5. Student loan interest. You can deduct student loan interest only if you are legally required to repay the debt. If parents pay their child’s student loans, the IRS treats the money as if it were given to the child, who then paid the debt. A child who is not claimed as a dependent can qualify to deduct up to $2,500 of student loan interest. The child does not have to itemize to take advantage of the deduction.
  6. Job-search costs. Transportation expenses of 56.5 cents per mile for driving, parking, and tolls are tax deductible. Employment agency fees, and costs of printing resumes and business cards are tax deductible. Although job-hunting costs are not deductible when looking for your first job, moving expenses are. You do not need to itemize.
  7. Military Reservists travel expenses. To qualify you must travel more than 100 miles from home and stay overnight. If you qualify, you can deduct the cost of lodging and half the cost of meals, plus 56.5 cents per mile, parking fees and tolls.
  8. Deduction of Medicare premiums. Clients who continue to run their own businesses after qualifying for Medicare can deduct the premiums they pay for Medicare B, Medicare D, and Medigap coverage. This deduction is available whether or not you itemize. This deduction is not subject to the 7.5 percent of AGI test that applies to medical expenses.
  9. Refinancing Points. When you purchase a house, you can deduct the points you paid to secure your mortgage. When you refinance, you have to deduct the points on the new loan over the life of the loan. In other words, if you have a 30-year mortgage, you can deduct 1/30th of the points a year. Every little bit helps!
  10. Reinvestment of dividends. If you have mutual funds, dividends automatically used to purchase additional shares increase your initial investment or “basis” in the fund. Neglecting to include reinvested dividends in your basis can result in the double taxation of dividends: first when the dividends were paid out and reinvested and second when the dividends were included in the proceeds of the sale.

Now that you’ve got that under control, here are several strategies to help you save money on your taxes—today and in the future.

  • If you haven’t already funded your retirement account for 2013, do so by April 15, 2014. That’s the deadline for contributions to a traditional IRA, deductible or not, and to a Roth IRA.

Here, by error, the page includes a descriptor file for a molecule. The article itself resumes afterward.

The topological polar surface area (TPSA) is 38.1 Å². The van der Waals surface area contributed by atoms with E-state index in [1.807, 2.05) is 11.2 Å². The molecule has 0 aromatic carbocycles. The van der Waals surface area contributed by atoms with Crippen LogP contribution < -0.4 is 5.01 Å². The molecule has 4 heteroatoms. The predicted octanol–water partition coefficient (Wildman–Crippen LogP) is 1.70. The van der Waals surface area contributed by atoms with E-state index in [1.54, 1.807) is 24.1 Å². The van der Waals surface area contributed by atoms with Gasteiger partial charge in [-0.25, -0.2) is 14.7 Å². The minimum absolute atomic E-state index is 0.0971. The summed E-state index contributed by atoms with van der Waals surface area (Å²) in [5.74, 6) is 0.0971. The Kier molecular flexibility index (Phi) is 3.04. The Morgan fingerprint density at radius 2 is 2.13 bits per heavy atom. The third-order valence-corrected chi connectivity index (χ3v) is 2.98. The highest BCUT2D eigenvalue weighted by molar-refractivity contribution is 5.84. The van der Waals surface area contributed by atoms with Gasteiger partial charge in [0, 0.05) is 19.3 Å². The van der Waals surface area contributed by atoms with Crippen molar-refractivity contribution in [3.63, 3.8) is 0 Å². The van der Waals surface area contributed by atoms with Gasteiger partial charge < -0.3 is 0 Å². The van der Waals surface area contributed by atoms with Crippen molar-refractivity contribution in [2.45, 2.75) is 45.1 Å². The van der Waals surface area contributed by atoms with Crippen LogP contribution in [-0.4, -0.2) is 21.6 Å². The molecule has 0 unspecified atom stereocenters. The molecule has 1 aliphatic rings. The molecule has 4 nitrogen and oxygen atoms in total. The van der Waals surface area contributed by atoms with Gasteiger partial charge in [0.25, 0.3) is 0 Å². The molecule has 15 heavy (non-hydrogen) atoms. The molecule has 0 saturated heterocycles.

• If you are self-employed, consider other options, such as a SEP IRA. You can file an extension to October 15, 2014, to allow yourself extra time to fund your 2013 contributions into those accounts.
  • Making a deductible retirement account contribution will help you lower your tax bill this year. Plus, your contributions will compound tax-deferred. If you invest $5,000 a year for 20 years in an investment with an average annual 8 percent return, your $100,000 in contributions will grow to $247,000. The same investment in a taxable account would grow to only about $194,000 (assuming a 25 percent federal tax bracket and perhaps less if you have to account for state taxes).

To qualify for the full, annual IRA deduction for tax year 2013:

  • (1) You must not be eligible to participate in a company retirement plan, or (2), if you are eligible, you must have an adjusted gross income of $59,000 or less for singles, or $95,000 or less for married couples filing jointly. If you are not eligible for a company plan but your spouse is, your traditional IRA contribution is fully deductible, provided your combined gross income does not exceed $178,000.
  • For 2013, the maximum IRA contribution you can make is $5,500 ($6,500 if you are age 50 or older by the end of the year). For self-employed persons, the maximum annual addition to SEPs and Keoghs for 2013 is $51,000.
  • Although choosing to contribute to a Roth IRA instead of a traditional IRA will not cut your 2013 tax bill—Roth contributions are not deductible—it could be the better choice because all withdrawals from a Roth can be tax-free in retirement.
  • Diversification with regard to taxation of investments can be just as important as diversification of asset class (stocks and bonds, growth versus value, large cap, mid-cap, small cap, international).
  • Withdrawals from a traditional IRA are fully taxable at ordinary rates in retirement. To contribute the full $5,500 ($6,500 if you are age 50 or older by the end of 2013) to a Roth IRA, you must earn $112,000 or less a year if you are single or $178,000 if you’re married and file a joint return.

Source: www.irs.gov/uac/Don’t-Overlook-These-Valuable-Tax-Credits


Marguerita M. Cheng, CFP® is the CEO of Blue Ocean Global Wealth, which provides corporations and institutions with portfolio construction, investment due diligence, and risk-management consulting services. The firm works with families, entrepreneurs, and executives to help them identify and achieve their financial goals. As a CFP Board Ambassador, she helps educate the public, policy makers, and media about the benefits of competent, ethical financial planning.

A Financial Planning Association (FPA) national board member and member of the finance committee, Cheng served eight years on the board of directors of her alma matter, The Robert H. Smith School of Business at University of Maryland, where she collaborated to increase alumni engagement and developed asset management education programs. She is also the president of the Blue Ocean Economic Empowerment Fund.

Cheng says her greatest joy and passion is touching the lives of others so that they may achieve their personal financial success.

For more information, visit www.blueoceanglobalwealth.com.

Securities offered through Private Client Services, LLC. Member FINRA | SIPC. Advisory products and services offered through Blue Ocean Global Wealth, a registered investment advisor. Private Client Services, LLC and Blue Ocean Global Wealth are not affiliated entities.

Blue Ocean Global Wealth intends that this article will be viewed for informational purposes only. The information in this material is not intended as tax or legal advice. It may not be used for the purpose of avoiding any federal tax penalties. Please consult legal or tax professionals for specific information regarding your individual situation. The opinions expressed and material provided are for general information, and should not be considered a solicitation for the purchase or sale of any security.